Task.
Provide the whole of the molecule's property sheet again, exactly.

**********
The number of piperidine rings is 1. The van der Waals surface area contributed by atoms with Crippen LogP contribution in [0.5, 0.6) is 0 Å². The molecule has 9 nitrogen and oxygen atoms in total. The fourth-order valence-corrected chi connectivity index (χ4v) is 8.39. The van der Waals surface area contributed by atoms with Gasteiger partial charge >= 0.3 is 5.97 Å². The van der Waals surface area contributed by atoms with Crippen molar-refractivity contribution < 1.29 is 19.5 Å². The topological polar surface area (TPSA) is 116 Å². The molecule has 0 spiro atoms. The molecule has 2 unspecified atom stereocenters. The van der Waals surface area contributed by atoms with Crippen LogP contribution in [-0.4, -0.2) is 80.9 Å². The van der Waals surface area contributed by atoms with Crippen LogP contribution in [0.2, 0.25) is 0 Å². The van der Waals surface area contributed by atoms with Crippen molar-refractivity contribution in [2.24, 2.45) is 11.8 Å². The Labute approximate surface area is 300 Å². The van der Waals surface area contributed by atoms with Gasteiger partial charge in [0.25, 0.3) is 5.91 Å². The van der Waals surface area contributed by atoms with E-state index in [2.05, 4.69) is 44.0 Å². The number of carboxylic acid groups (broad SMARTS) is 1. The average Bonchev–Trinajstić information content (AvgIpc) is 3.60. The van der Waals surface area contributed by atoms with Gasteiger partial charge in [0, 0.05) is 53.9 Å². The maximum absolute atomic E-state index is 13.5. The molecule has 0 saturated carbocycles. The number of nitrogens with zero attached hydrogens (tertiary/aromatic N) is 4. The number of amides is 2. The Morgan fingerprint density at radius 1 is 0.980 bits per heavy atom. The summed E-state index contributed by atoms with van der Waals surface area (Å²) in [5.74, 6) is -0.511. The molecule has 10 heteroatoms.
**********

The number of piperidine rings is 1. The van der Waals surface area contributed by atoms with Crippen LogP contribution in [0.5, 0.6) is 0 Å². The molecule has 9 nitrogen and oxygen atoms in total. The fourth-order valence-corrected chi connectivity index (χ4v) is 8.39. The van der Waals surface area contributed by atoms with Gasteiger partial charge >= 0.3 is 5.97 Å². The van der Waals surface area contributed by atoms with Crippen molar-refractivity contribution < 1.29 is 19.5 Å². The topological polar surface area (TPSA) is 116 Å². The molecule has 0 spiro atoms. The molecule has 2 unspecified atom stereocenters. The van der Waals surface area contributed by atoms with Crippen LogP contribution in [-0.4, -0.2) is 80.9 Å². The van der Waals surface area contributed by atoms with Crippen LogP contribution in [0.2, 0.25) is 0 Å². The van der Waals surface area contributed by atoms with Crippen molar-refractivity contribution in [2.24, 2.45) is 11.8 Å². The Labute approximate surface area is 300 Å². The van der Waals surface area contributed by atoms with Gasteiger partial charge in [0.25, 0.3) is 5.91 Å². The van der Waals surface area contributed by atoms with E-state index in [2.05, 4.69) is 44.0 Å². The number of carboxylic acid groups (broad SMARTS) is 1. The average Bonchev–Trinajstić information content (AvgIpc) is 3.60. The van der Waals surface area contributed by atoms with Gasteiger partial charge in [0, 0.05) is 53.9 Å². The maximum absolute atomic E-state index is 13.5. The molecule has 0 saturated carbocycles. The number of nitrogens with zero attached hydrogens (tertiary/aromatic N) is 4. The number of amides is 2. The Morgan fingerprint density at radius 1 is 0.980 bits per heavy atom. The summed E-state index contributed by atoms with van der Waals surface area (Å²) in [5.74, 6) is -0.511. The molecule has 10 heteroatoms.